Incredibly humble, Kettle shares that he also has done some growing through time spent with the kids. He explains, “Think of the impact of the trauma on their brain development and physical coordination. They may not be able to manage tasks, like picking weeds or thinning carrots, which need physical dexterity. They can be this many years old chronologically, but where are they in their physical development? It can be very discouraging for them. It’s been a huge learning experience for me and has made me look at my expectations.”
These kids struggle in so many ways, due to the trauma they have experienced and what they’ve had to overcome. Kettle has worked hard to gain their trust and is proud to have earned it: “They have a lot of reasons not to trust people. So when they trust me, it feels like a real ‘atta boy’ moment.”
“When you take the time and the kids know you are present and attuned, they realize there are adults that can be trusted to be good, caring, kind people. Rob is one of those people,” says O’Grady. “So many people come and go in their lives. Rob has been one of our longest serving and most committed mentors — always showing up and caring about these kids.”
He recalls one little girl who spent time with Kettle through Hull’s Mentors Matter program. She had so much trauma in her background and no reason to trust anyone. Yet, when Kettle returned to Hull after a short vacation, the little girl ran up to him and said ‘I’ve missed you so much! Not here (pointing to her head) but here (pointing to her heart).’”
It’s been said that to plant a garden is to believe in tomorrow. Kettle has helped these kids believe in someone else and, most importantly, believe in themselves. That speaks to a better tomorrow for all of us.
Farm-to-table eating is both a social movement and a popular restaurant concept these days. The kids in Hull’s Preadolescent Treatment Program (PTP) don’t need to dine out at trendy restaurants to experience it, they are creating it for themselves.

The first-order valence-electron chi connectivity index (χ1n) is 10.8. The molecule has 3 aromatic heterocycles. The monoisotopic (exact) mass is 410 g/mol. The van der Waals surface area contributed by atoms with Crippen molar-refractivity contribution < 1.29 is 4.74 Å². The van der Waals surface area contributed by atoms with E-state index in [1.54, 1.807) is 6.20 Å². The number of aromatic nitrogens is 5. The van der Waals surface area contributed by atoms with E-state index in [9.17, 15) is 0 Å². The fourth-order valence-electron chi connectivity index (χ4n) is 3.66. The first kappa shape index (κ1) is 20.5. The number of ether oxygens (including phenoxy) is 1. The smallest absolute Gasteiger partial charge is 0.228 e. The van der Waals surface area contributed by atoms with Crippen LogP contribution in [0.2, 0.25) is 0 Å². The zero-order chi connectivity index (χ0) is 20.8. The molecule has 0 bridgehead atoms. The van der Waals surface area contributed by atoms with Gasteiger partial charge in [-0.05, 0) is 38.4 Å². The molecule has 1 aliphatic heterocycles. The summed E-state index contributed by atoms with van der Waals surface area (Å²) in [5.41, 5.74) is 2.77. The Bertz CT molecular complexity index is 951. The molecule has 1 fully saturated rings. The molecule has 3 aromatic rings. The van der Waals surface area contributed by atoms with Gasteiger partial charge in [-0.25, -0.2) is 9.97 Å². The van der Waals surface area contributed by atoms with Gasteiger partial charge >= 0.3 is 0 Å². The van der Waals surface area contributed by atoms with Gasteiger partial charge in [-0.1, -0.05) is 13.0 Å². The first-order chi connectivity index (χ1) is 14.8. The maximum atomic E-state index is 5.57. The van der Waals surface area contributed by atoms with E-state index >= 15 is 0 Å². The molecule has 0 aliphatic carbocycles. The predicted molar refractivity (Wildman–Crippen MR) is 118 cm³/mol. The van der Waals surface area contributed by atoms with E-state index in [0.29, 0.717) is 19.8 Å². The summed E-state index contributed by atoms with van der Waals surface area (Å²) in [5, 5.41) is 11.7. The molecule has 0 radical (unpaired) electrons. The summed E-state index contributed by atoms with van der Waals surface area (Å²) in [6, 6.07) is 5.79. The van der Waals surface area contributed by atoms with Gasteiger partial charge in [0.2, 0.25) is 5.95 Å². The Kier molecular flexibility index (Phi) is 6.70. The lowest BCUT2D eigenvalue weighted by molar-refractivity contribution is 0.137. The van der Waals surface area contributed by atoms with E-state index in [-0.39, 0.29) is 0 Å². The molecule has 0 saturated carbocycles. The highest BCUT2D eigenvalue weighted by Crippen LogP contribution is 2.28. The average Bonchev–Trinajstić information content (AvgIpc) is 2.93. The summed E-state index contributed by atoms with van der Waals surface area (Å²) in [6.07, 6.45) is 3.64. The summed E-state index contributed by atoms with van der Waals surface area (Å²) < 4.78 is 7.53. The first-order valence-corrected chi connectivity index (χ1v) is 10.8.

The fresh vegetables they have planted, grown and harvested in the “Growing Together” program are also served to them for dinner. It’s a full-circle moment for the kids and brings a great sense of accomplishment and pride in a job well done.
“The kids have been so excited to watch our food grow and end up on the dinner table. It is pure excitement when we talk about the potatoes that came from the garden being used in the stew,” says Nathalia Blacklock, Hull Services. “We are teaching them how to grow food, cook food and eat healthy.”
The benefits of “Growing Together” extend beyond the young gardeners’ table though. The kids are sharing something important they’ve done with others by taking hampers of their harvest to other programs on campus, and one little boy was excited to pick flowers he had grown to give his mom when she was coming to visit.
“On top of that, it is teaching them to work in a team environment, so one day they are able to do that elsewhere,” adds Blacklock. “When they come to us with so much trauma in their backgrounds, the ability to work together is a very hard task for them. Gardening is extremely regulating and they are nice and calm out there, just enjoying what they are doing.”
Bodies tired from being active in the fresh air, bellies full of healthy food, hearts full with a sense of accomplishment — so much value brought to these vulnerable children. Perhaps heart to heart is a more apt description than farm to table. Hull will forever be grateful to volunteer extraordinaire, Rob Kettle for his vision and commitment to our kids and “Growing Together.”